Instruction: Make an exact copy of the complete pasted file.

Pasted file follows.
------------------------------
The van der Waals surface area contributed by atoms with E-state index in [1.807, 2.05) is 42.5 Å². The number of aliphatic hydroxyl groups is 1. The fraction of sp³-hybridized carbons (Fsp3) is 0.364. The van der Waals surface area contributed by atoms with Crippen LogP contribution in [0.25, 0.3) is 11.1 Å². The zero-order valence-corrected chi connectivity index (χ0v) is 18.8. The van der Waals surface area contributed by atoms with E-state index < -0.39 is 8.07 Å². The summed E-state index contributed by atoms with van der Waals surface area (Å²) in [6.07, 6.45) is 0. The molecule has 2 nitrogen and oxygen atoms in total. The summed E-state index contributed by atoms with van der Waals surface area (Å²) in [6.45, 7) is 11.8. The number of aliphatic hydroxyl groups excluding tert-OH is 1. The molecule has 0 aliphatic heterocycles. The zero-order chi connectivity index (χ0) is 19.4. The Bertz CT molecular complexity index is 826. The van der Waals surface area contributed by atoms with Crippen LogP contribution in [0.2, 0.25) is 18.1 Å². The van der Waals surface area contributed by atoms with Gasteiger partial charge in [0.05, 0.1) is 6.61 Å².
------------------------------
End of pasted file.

The van der Waals surface area contributed by atoms with E-state index in [1.807, 2.05) is 42.5 Å². The number of aliphatic hydroxyl groups is 1. The fraction of sp³-hybridized carbons (Fsp3) is 0.364. The van der Waals surface area contributed by atoms with Crippen LogP contribution in [0.25, 0.3) is 11.1 Å². The zero-order valence-corrected chi connectivity index (χ0v) is 18.8. The van der Waals surface area contributed by atoms with E-state index < -0.39 is 8.07 Å². The summed E-state index contributed by atoms with van der Waals surface area (Å²) in [6.07, 6.45) is 0. The molecule has 2 nitrogen and oxygen atoms in total. The summed E-state index contributed by atoms with van der Waals surface area (Å²) in [6.45, 7) is 11.8. The number of aliphatic hydroxyl groups excluding tert-OH is 1. The molecule has 0 aliphatic heterocycles. The zero-order chi connectivity index (χ0) is 19.4. The Bertz CT molecular complexity index is 826. The van der Waals surface area contributed by atoms with Crippen LogP contribution in [0.2, 0.25) is 18.1 Å². The van der Waals surface area contributed by atoms with Gasteiger partial charge in [0.05, 0.1) is 6.61 Å².